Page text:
P5+1 is an agreement between Iran under duress of the United States, Great Britain, France, Germany, Russia and China. Between rising tensions following decades of conflict with various Iranian regimes, hawks on both sides have turned what would be the most stringent restrictions on use of nuclear material, into something of a quagmire.
I’m joined by journalist Will Porter to discuss the history of Iranian and American relations, as well as their place in geopolitics in general.
The deal has four key provisions which act as the tightest safeguards on use of nuclear material in history.
1) no enrichment of U above 5% U-235, and all highly-enriched materials, some as high as 20% U-235, must be blended down to less than 5% or altered to a form not usable for weapons.
2) no additional centrifuges are to be installed or produced, and three-fourths of the centrifuges at Fordow and half of the centrifuges at Natanz will be inoperable,
3) stop all work on the heavy-water reactor at Arak, provide design details on the reactor (which could be used to produce Pu for the other type of atomic weapon) and do not develop the reprocessing facilities needed to separate Pu from used fuel,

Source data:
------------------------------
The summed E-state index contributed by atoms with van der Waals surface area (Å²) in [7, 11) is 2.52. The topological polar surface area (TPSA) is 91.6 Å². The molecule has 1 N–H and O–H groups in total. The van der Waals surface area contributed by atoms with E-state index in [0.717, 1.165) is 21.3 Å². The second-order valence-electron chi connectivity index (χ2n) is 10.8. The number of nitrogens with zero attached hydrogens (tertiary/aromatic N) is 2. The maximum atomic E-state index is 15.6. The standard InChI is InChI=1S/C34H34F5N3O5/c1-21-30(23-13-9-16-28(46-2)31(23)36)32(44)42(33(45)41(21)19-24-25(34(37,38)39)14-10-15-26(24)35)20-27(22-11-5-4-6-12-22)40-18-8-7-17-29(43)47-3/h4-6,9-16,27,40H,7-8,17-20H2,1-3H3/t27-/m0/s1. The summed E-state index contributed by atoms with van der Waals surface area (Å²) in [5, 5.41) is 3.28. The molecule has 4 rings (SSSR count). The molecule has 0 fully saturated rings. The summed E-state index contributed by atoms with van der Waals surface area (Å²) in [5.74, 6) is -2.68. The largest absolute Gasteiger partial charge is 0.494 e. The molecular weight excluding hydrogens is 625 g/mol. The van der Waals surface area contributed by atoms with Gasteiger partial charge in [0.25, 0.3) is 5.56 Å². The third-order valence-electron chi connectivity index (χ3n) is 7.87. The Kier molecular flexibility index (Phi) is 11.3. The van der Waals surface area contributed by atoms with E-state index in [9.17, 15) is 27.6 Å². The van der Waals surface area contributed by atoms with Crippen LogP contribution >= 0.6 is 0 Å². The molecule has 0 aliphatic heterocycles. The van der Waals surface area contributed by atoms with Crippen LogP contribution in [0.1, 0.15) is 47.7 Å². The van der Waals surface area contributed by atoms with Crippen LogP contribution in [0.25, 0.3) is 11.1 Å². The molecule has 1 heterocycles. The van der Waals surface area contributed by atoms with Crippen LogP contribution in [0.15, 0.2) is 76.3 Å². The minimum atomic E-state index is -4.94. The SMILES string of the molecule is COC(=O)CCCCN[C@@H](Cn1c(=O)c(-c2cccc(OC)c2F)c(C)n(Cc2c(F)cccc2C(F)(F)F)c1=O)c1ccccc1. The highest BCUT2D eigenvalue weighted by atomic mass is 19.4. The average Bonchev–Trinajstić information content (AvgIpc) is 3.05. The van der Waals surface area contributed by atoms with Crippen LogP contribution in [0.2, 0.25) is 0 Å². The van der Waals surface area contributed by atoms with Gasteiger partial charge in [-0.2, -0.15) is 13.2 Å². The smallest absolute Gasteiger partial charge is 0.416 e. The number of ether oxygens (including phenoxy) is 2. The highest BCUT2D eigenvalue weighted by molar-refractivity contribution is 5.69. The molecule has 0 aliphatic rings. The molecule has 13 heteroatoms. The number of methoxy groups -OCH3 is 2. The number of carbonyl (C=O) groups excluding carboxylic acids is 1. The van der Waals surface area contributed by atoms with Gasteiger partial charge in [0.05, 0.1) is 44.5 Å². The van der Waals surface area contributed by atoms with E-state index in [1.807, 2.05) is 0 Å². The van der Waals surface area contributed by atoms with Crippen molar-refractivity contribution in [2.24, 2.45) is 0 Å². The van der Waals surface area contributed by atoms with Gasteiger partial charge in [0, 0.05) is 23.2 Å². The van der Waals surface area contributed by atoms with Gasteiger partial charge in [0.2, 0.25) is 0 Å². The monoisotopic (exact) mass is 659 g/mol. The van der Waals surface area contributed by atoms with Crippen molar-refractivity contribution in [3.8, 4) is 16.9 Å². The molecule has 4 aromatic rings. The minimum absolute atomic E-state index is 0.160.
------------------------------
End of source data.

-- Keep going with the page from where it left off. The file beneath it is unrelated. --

4) full access by IAEA inspectors to all nuclear facilities, including daily visitation to Natanz and Fordow, and continuous camera surveillance of key sites.
On October 13th, Trump addressed the strategy going forward with Iran, which includes refusing to certify the 2 year old agreement with Iran as a chest pounding show of force. He even went as far as to suggest that we’re on a slippery slope with Iran, because if we ignore them they’ll turn out like the Democratic People’s Republic of Korea if let go rouge. But as Will and I detail, America is a bit of a paper tiger in this deal, being only one part of six major world powers overseeing Iran’s nuclear program.
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Reprinted from here